The importance of sleep

February 19, 2019

When we’ve had a long day at work or looking at the kids, there’s no better feeling than clambering into our beds and getting our heads down. I’m sure you’ll be glad to hear then, that sleep is one of the most important parts of our daily routine, helping our bodies to relax and revitalise our systems. It can also help you to avoid some rather serious health implications.

During the process of sleeping, you’ll find that some very important mental and physical processes begin to happen in our body. Sleep helps to improve your brains general day to day functionality, as well as improving your emotional wellbeing and helping to aid muscle recovery and general physical health.

Research has suggested that the average adult requires around 7-8 hours sleep a day to function normally the next day, and this figure varies depending on age, which we will go into later.

What actually happens in our bodies when we sleep?

Sleeping is important to allow our bodies to rest after mental and physical activities. It also decreases your blood pressure and conserves important energy supplies. Throughout sleep, your brain will remain active, logging things like memory and restoring your day to day mental functionality.

Whilst you sleep five stages take place:

  • Stage 1, Light Sleep: The process of transitioning between being asleep and being awake. This is where we are easily woken, and our eyes move slowly.
  • Stage 2, Eye Movement Stops: Our eye movement ceases and this is when we enter into a light dream state.
  • Stage 3, Deep Sleep: This is when we enter into a deep sleep and it is more difficult to wake us up. This is also when our body temperature also starts to rapidly reduce.
  • Stage 4, Deep Sleep: Similar to stage 3, except out body temperature starts to reduce further and our brain’s energy reduces. This is when sleepwalking also tends to occur.
  • Stage 5, Rapid Eye Movement (REM): This isn’t when the popular band play you a concert, this is when your eyes start to move rapidly, and most dreams take place. Our limbs also become paralyzed and heart rate & blood pressure increases.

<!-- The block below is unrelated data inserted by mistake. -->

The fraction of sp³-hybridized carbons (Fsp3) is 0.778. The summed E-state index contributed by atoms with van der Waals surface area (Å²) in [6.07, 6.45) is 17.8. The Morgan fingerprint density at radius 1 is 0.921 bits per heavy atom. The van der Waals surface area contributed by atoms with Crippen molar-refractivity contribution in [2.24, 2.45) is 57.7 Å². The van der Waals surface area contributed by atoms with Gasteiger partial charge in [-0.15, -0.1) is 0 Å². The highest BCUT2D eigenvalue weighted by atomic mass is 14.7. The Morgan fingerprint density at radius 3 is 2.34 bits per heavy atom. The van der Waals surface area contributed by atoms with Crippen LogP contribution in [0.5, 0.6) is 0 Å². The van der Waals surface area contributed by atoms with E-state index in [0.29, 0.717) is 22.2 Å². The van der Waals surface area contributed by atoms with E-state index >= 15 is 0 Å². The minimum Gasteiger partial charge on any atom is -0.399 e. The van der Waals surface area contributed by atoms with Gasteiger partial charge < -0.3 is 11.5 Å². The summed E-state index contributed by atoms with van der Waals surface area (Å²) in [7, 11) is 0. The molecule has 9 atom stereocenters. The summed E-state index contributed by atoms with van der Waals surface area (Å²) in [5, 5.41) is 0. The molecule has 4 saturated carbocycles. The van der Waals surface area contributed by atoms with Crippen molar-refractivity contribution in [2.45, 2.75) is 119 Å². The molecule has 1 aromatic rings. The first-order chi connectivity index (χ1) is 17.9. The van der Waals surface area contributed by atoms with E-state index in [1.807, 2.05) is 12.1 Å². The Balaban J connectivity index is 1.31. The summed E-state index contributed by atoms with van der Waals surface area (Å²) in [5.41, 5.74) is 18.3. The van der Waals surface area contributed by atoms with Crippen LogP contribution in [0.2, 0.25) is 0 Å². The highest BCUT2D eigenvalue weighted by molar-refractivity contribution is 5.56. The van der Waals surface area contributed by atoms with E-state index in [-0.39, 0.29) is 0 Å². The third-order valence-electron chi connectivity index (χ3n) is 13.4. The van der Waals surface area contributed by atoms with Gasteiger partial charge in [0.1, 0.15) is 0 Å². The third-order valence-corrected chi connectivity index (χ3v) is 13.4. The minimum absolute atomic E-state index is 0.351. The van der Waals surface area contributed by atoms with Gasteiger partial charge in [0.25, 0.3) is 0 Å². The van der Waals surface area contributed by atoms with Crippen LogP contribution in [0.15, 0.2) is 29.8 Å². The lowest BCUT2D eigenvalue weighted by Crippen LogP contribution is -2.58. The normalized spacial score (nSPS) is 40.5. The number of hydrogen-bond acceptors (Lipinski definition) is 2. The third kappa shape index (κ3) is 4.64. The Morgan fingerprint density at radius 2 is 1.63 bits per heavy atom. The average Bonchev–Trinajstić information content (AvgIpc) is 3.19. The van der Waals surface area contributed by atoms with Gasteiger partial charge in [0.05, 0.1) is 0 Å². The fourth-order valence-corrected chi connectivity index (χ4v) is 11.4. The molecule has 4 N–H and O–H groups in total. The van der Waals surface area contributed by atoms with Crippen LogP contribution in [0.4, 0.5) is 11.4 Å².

How do I know I’m getting enough sleep?

Amount of sleep needed varies depending on your age, but it can vary from person to person also. As you grow older, sleep becomes less important. New parents need to ensure their baby and small children have as much sleep as possible. Babies of 4-12 months generally need around 12-16 hours a day. Teenagers from 13-18 will need between 8 and 10 hours a day. The rest land somewhere in between.

For adults, we generally need between 7 and 8 hours a night. It is important we try and get these hours in, as our bodies can’t function to full capacity without it.

So, what happens if we don’t get enough sleep?

Not getting enough sleep can be very dangerous, and this actually has a name, it’s called sleep debt. So, as an example, if you lost 2 hours sleep a night for a week, you’d be in sleep debt of around 14 hours which is a lot of sleep!

This can cause you some serious harm over time, and you may encounter some of the following issues:

  • Excessive tiredness in the daytime
  • Headaches and difficult focusing
  • Poor memory logging
  • Mental health issues (anxiety/depression)
  • Chronic health issues
  • Making mistakes at work

These are just some of the issues that can arise from a lack of sleep. So, hopefully, you can see how important it is for you and your children to grab those duvets and those pillows and truly enjoy those hours of shut-eye!

Photo Credit: unsplash-logoAnnie Spratt

  • Nicola | Mummy to Dex February 20, 2019 at 8:48 pm

    I’ve made the mistake of tracking my sleep these past few weeks with my Fitbit and it is seriously depressing how little sleep I get, even though my newborn practically sleeps through the night (we’ve been lucky again having another great sleeper!)

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